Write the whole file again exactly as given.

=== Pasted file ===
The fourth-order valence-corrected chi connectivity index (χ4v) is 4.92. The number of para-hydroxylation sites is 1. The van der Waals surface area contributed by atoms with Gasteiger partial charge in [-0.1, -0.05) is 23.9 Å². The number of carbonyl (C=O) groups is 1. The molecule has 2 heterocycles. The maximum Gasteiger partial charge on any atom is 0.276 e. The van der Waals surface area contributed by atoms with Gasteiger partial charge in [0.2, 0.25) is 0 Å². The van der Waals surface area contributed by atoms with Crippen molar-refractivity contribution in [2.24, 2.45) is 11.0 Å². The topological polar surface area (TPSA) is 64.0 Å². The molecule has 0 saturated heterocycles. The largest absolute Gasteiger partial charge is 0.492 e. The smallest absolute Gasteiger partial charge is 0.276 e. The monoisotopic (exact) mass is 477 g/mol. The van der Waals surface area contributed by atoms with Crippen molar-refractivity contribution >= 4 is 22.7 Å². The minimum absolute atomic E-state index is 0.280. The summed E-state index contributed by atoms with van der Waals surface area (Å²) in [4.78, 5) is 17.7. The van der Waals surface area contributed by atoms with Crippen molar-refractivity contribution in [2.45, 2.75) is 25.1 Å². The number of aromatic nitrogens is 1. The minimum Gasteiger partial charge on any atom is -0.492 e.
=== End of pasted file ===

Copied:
The fourth-order valence-corrected chi connectivity index (χ4v) is 4.92. The number of para-hydroxylation sites is 1. The van der Waals surface area contributed by atoms with Gasteiger partial charge in [-0.1, -0.05) is 23.9 Å². The number of carbonyl (C=O) groups is 1. The molecule has 2 heterocycles. The maximum Gasteiger partial charge on any atom is 0.276 e. The van der Waals surface area contributed by atoms with Gasteiger partial charge in [0.2, 0.25) is 0 Å². The van der Waals surface area contributed by atoms with Crippen molar-refractivity contribution in [2.24, 2.45) is 11.0 Å². The topological polar surface area (TPSA) is 64.0 Å². The molecule has 0 saturated heterocycles. The largest absolute Gasteiger partial charge is 0.492 e. The smallest absolute Gasteiger partial charge is 0.276 e. The monoisotopic (exact) mass is 477 g/mol. The van der Waals surface area contributed by atoms with Crippen molar-refractivity contribution >= 4 is 22.7 Å². The minimum absolute atomic E-state index is 0.280. The summed E-state index contributed by atoms with van der Waals surface area (Å²) in [4.78, 5) is 17.7. The van der Waals surface area contributed by atoms with Crippen molar-refractivity contribution in [2.45, 2.75) is 25.1 Å². The number of aromatic nitrogens is 1. The minimum Gasteiger partial charge on any atom is -0.492 e.